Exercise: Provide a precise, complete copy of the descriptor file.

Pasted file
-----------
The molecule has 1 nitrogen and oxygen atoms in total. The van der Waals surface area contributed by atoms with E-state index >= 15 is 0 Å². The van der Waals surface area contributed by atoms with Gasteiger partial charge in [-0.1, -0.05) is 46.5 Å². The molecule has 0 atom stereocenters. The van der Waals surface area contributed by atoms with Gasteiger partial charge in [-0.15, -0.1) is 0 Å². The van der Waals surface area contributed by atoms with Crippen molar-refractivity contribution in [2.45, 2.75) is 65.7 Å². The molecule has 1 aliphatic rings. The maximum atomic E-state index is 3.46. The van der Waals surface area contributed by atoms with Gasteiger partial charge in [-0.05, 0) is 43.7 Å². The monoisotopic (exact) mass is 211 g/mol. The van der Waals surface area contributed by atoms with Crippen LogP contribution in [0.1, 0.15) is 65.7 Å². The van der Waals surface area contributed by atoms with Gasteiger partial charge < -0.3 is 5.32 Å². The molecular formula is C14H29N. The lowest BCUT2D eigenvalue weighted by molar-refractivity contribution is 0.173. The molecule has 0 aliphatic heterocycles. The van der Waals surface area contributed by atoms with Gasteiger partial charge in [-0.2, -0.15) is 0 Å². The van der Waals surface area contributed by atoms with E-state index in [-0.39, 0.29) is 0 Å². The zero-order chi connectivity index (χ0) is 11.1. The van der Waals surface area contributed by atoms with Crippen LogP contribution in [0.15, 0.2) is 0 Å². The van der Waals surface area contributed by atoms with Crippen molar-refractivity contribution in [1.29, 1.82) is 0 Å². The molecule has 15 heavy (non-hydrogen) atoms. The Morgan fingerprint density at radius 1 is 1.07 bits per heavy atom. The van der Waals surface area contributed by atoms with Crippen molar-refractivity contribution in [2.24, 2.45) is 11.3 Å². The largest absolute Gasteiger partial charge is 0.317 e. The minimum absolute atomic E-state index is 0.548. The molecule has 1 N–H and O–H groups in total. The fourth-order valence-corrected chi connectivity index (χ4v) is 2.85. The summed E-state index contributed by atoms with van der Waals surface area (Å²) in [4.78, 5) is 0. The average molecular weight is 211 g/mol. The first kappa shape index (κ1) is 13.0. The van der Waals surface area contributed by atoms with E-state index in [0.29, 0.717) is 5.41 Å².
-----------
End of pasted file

The molecule has 1 nitrogen and oxygen atoms in total. The van der Waals surface area contributed by atoms with E-state index >= 15 is 0 Å². The van der Waals surface area contributed by atoms with Gasteiger partial charge in [-0.1, -0.05) is 46.5 Å². The molecule has 0 atom stereocenters. The van der Waals surface area contributed by atoms with Gasteiger partial charge in [-0.15, -0.1) is 0 Å². The van der Waals surface area contributed by atoms with Crippen molar-refractivity contribution in [2.45, 2.75) is 65.7 Å². The molecule has 1 aliphatic rings. The maximum atomic E-state index is 3.46. The van der Waals surface area contributed by atoms with Gasteiger partial charge in [-0.05, 0) is 43.7 Å². The monoisotopic (exact) mass is 211 g/mol. The van der Waals surface area contributed by atoms with Crippen LogP contribution in [0.1, 0.15) is 65.7 Å². The van der Waals surface area contributed by atoms with Gasteiger partial charge < -0.3 is 5.32 Å². The molecular formula is C14H29N. The lowest BCUT2D eigenvalue weighted by molar-refractivity contribution is 0.173. The molecule has 0 aliphatic heterocycles. The van der Waals surface area contributed by atoms with Gasteiger partial charge in [-0.2, -0.15) is 0 Å². The van der Waals surface area contributed by atoms with E-state index in [-0.39, 0.29) is 0 Å². The zero-order chi connectivity index (χ0) is 11.1. The van der Waals surface area contributed by atoms with Crippen LogP contribution in [0.15, 0.2) is 0 Å². The van der Waals surface area contributed by atoms with Crippen molar-refractivity contribution in [1.29, 1.82) is 0 Å². The molecule has 15 heavy (non-hydrogen) atoms. The Morgan fingerprint density at radius 1 is 1.07 bits per heavy atom. The van der Waals surface area contributed by atoms with Crippen molar-refractivity contribution in [2.24, 2.45) is 11.3 Å². The largest absolute Gasteiger partial charge is 0.317 e. The minimum absolute atomic E-state index is 0.548. The molecule has 1 N–H and O–H groups in total. The fourth-order valence-corrected chi connectivity index (χ4v) is 2.85. The summed E-state index contributed by atoms with van der Waals surface area (Å²) in [4.78, 5) is 0. The average molecular weight is 211 g/mol. The first kappa shape index (κ1) is 13.0. The van der Waals surface area contributed by atoms with E-state index in [0.29, 0.717) is 5.41 Å².